Although Mozambique has posted impressive economic gains since the end of a brutal civil war in the early 1990s, nearly half of its children still live in extreme poverty, deprived of basic nutrition, health care, education or shelter, according to a United Nations report launched today.
The analysis finds that while the country shows potential to meet the Millennium Development Goals (MDGs) related to poverty reduction, child mortality and maternal health by the target date of 2015, the social and economic benefits of the last decade have not been distributed evenly among Mozambique’s estimated 10 million children.
About 49 per cent face severe water deprivation, which means they only have access to surface water – such as rivers – for drinking, or they live more than 30 minutes away from a usable source.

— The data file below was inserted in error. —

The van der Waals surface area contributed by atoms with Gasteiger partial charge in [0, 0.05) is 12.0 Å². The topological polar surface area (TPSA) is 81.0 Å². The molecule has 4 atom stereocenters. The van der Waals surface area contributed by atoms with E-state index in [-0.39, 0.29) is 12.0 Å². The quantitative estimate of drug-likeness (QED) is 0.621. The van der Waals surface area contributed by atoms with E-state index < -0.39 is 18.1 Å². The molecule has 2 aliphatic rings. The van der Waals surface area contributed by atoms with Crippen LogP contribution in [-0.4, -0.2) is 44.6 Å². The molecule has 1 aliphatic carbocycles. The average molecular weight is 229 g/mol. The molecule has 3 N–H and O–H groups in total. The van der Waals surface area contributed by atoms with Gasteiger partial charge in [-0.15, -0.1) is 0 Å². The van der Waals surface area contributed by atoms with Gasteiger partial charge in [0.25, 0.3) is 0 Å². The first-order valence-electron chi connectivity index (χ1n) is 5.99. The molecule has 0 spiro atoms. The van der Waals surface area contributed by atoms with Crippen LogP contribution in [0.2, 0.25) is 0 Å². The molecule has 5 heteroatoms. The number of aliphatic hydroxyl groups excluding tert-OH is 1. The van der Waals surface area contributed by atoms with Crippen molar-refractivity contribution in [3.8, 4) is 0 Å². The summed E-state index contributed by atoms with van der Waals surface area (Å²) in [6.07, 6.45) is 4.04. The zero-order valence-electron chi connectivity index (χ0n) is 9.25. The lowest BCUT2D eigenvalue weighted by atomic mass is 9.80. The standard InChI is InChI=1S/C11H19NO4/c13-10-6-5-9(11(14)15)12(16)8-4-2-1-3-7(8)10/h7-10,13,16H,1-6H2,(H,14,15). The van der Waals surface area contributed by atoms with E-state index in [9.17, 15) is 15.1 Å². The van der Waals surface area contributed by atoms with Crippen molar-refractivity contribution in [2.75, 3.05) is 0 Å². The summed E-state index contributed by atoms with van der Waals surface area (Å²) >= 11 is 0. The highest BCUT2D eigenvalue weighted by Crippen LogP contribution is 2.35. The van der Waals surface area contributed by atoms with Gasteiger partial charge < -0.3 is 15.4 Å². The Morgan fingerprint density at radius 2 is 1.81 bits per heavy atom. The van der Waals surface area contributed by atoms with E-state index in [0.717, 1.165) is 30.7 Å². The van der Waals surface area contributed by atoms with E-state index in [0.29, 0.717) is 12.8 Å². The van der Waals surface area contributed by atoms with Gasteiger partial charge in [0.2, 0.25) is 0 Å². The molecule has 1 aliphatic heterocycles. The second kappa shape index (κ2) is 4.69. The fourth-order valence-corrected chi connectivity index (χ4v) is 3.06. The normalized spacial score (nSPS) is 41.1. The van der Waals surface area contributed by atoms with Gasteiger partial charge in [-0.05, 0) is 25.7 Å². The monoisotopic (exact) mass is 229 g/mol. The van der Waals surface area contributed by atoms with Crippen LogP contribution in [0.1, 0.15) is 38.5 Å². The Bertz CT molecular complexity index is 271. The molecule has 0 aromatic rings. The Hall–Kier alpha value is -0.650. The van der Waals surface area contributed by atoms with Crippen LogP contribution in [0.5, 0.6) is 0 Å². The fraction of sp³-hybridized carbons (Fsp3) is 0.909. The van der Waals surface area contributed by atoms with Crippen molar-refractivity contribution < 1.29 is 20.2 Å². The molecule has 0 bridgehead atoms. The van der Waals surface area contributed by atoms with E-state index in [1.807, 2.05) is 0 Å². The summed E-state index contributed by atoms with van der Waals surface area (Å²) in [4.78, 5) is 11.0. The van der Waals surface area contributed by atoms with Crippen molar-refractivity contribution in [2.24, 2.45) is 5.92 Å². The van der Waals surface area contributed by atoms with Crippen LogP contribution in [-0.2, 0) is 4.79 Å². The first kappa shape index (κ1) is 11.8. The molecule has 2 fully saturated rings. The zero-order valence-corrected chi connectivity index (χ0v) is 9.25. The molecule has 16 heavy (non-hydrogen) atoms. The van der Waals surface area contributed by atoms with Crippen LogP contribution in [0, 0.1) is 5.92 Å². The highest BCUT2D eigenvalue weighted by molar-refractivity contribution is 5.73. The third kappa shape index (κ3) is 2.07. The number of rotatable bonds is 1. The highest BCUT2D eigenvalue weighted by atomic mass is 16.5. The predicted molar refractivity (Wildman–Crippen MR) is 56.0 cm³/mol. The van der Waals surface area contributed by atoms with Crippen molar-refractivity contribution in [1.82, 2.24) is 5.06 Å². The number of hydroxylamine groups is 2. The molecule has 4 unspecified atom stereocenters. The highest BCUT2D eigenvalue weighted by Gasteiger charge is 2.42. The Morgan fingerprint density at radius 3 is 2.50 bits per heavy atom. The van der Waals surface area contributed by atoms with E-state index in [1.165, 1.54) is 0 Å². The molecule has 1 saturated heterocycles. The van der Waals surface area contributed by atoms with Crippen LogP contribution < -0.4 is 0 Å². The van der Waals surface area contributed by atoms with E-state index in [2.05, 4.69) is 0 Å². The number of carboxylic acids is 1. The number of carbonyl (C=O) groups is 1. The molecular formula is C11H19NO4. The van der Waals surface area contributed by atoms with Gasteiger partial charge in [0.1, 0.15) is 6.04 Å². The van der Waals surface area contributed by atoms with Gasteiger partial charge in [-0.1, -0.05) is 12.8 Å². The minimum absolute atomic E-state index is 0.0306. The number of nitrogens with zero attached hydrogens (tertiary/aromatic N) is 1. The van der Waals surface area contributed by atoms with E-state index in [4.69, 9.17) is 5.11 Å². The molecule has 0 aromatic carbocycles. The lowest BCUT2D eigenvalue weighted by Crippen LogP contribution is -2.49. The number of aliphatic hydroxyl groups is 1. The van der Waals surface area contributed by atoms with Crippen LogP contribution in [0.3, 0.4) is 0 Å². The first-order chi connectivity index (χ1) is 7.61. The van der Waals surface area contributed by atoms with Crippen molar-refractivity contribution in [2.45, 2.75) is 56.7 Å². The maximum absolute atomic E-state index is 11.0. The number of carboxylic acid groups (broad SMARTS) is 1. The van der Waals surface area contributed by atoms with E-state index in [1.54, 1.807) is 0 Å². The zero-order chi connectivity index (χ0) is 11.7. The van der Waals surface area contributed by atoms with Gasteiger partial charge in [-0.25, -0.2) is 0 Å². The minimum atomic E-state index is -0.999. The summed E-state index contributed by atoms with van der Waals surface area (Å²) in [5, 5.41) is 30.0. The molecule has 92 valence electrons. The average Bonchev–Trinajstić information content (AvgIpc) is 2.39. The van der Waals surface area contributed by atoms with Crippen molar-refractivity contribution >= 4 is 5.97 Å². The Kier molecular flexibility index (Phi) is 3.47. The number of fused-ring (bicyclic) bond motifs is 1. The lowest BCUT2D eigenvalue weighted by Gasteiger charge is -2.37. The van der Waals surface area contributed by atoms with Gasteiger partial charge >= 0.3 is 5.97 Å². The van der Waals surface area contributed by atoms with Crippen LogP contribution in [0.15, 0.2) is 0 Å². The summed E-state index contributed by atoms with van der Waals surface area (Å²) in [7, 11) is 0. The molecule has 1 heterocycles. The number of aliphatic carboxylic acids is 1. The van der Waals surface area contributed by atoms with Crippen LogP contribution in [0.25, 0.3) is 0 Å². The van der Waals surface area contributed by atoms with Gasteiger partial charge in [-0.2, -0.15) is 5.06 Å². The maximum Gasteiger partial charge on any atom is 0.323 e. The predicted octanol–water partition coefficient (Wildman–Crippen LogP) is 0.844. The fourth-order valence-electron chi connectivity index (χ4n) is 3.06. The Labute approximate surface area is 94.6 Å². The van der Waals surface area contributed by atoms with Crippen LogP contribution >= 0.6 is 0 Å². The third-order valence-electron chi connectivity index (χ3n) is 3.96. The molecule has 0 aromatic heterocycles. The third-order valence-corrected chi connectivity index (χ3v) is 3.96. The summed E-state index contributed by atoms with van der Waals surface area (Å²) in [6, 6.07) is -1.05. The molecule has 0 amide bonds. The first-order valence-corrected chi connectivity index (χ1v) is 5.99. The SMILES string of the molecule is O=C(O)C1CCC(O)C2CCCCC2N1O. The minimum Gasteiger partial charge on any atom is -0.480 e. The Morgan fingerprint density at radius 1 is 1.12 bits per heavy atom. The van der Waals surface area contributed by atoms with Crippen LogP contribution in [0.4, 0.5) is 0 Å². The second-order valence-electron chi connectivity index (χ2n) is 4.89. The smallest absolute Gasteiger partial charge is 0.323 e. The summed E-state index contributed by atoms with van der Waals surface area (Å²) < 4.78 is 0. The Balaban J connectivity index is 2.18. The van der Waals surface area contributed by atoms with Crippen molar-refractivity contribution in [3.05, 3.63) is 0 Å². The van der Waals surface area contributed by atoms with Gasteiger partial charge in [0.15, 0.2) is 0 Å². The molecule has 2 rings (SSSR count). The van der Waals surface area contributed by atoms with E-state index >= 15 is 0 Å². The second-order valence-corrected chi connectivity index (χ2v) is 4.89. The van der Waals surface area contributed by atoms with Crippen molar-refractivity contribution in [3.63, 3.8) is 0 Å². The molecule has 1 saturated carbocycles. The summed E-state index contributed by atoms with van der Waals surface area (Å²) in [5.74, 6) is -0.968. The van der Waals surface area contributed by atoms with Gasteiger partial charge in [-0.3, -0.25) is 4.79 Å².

Almost as many lack easy access to basic sanitation, including a communal toilet or a latrine, and one in four aged between seven and 18 years old have either never been to school or do not currently attend.
The problems are worst in rural areas, where almost two out of three children live in extreme poverty, those households headed by a woman and for Mozambique’s 1.6 million orphans, who have often lost their parents to AIDS-related illnesses.
Launching the report in the Mozambican capital, Maputo, the Secretary-General’s Special Envoy for Humanitarian Needs in Southern Africa, James Morris, said the report was important because it provided the most comprehensive picture yet of the state of the country’s children.